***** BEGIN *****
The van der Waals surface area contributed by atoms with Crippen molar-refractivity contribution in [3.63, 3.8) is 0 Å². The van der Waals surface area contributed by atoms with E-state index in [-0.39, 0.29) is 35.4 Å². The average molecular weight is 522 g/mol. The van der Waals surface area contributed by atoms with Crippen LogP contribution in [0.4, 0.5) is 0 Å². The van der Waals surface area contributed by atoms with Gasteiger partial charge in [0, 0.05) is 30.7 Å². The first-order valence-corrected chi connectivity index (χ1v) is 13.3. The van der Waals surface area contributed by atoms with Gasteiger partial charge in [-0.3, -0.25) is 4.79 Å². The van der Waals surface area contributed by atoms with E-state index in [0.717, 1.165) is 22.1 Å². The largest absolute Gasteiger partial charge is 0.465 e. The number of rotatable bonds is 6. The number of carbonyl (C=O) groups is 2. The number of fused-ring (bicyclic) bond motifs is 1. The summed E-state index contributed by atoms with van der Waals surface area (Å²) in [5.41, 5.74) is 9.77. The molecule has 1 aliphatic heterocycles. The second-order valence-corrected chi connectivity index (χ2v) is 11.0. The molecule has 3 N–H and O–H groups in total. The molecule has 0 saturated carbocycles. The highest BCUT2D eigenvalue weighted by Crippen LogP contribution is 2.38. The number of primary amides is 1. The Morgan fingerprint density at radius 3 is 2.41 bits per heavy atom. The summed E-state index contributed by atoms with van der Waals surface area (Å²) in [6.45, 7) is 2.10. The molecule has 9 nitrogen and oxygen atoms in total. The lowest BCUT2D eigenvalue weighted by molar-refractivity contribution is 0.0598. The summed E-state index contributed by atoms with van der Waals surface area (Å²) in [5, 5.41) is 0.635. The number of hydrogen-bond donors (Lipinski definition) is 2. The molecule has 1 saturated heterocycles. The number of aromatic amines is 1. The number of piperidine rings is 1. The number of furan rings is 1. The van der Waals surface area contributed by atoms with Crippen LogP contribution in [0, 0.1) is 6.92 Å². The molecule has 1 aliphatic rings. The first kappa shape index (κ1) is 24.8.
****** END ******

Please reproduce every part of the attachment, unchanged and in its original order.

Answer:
The van der Waals surface area contributed by atoms with Crippen molar-refractivity contribution in [3.63, 3.8) is 0 Å². The van der Waals surface area contributed by atoms with E-state index in [-0.39, 0.29) is 35.4 Å². The average molecular weight is 522 g/mol. The van der Waals surface area contributed by atoms with Crippen LogP contribution in [0.4, 0.5) is 0 Å². The van der Waals surface area contributed by atoms with Gasteiger partial charge in [0, 0.05) is 30.7 Å². The first-order valence-corrected chi connectivity index (χ1v) is 13.3. The van der Waals surface area contributed by atoms with Gasteiger partial charge in [-0.3, -0.25) is 4.79 Å². The van der Waals surface area contributed by atoms with E-state index in [0.717, 1.165) is 22.1 Å². The largest absolute Gasteiger partial charge is 0.465 e. The number of rotatable bonds is 6. The number of carbonyl (C=O) groups is 2. The number of fused-ring (bicyclic) bond motifs is 1. The summed E-state index contributed by atoms with van der Waals surface area (Å²) in [5.41, 5.74) is 9.77. The molecule has 1 aliphatic heterocycles. The second-order valence-corrected chi connectivity index (χ2v) is 11.0. The molecule has 3 N–H and O–H groups in total. The molecule has 0 saturated carbocycles. The highest BCUT2D eigenvalue weighted by Crippen LogP contribution is 2.38. The number of primary amides is 1. The Morgan fingerprint density at radius 3 is 2.41 bits per heavy atom. The summed E-state index contributed by atoms with van der Waals surface area (Å²) in [6.45, 7) is 2.10. The molecule has 9 nitrogen and oxygen atoms in total. The lowest BCUT2D eigenvalue weighted by molar-refractivity contribution is 0.0598. The summed E-state index contributed by atoms with van der Waals surface area (Å²) in [5, 5.41) is 0.635. The number of hydrogen-bond donors (Lipinski definition) is 2. The molecule has 1 saturated heterocycles. The number of aromatic amines is 1. The number of piperidine rings is 1. The number of furan rings is 1. The van der Waals surface area contributed by atoms with Crippen LogP contribution in [0, 0.1) is 6.92 Å². The molecule has 1 aliphatic rings. The first kappa shape index (κ1) is 24.8.